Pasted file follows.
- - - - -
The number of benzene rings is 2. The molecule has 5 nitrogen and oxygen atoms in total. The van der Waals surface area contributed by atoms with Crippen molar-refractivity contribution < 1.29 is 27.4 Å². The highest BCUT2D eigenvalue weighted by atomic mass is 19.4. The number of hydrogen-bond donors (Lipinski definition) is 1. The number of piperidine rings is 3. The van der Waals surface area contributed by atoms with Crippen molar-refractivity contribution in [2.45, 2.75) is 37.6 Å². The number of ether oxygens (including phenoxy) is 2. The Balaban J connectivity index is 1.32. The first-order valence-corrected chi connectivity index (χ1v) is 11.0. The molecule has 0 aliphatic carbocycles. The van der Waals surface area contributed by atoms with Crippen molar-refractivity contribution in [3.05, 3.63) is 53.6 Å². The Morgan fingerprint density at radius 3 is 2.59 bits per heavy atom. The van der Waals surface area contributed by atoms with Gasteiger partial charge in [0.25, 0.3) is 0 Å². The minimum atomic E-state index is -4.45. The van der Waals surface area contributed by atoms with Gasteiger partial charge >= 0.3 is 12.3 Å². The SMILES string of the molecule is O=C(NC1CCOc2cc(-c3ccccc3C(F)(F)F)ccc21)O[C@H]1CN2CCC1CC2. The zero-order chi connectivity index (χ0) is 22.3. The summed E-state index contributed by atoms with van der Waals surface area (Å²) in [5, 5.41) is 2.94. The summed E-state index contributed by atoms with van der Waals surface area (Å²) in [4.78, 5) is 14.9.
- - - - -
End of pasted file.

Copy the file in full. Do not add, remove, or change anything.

The number of benzene rings is 2. The molecule has 5 nitrogen and oxygen atoms in total. The van der Waals surface area contributed by atoms with Crippen molar-refractivity contribution < 1.29 is 27.4 Å². The highest BCUT2D eigenvalue weighted by atomic mass is 19.4. The number of hydrogen-bond donors (Lipinski definition) is 1. The number of piperidine rings is 3. The van der Waals surface area contributed by atoms with Crippen molar-refractivity contribution in [2.45, 2.75) is 37.6 Å². The number of ether oxygens (including phenoxy) is 2. The Balaban J connectivity index is 1.32. The first-order valence-corrected chi connectivity index (χ1v) is 11.0. The molecule has 0 aliphatic carbocycles. The van der Waals surface area contributed by atoms with Crippen molar-refractivity contribution in [3.05, 3.63) is 53.6 Å². The Morgan fingerprint density at radius 3 is 2.59 bits per heavy atom. The van der Waals surface area contributed by atoms with Gasteiger partial charge in [0.25, 0.3) is 0 Å². The minimum atomic E-state index is -4.45. The van der Waals surface area contributed by atoms with Gasteiger partial charge >= 0.3 is 12.3 Å². The SMILES string of the molecule is O=C(NC1CCOc2cc(-c3ccccc3C(F)(F)F)ccc21)O[C@H]1CN2CCC1CC2. The zero-order chi connectivity index (χ0) is 22.3. The summed E-state index contributed by atoms with van der Waals surface area (Å²) in [5, 5.41) is 2.94. The summed E-state index contributed by atoms with van der Waals surface area (Å²) in [4.78, 5) is 14.9.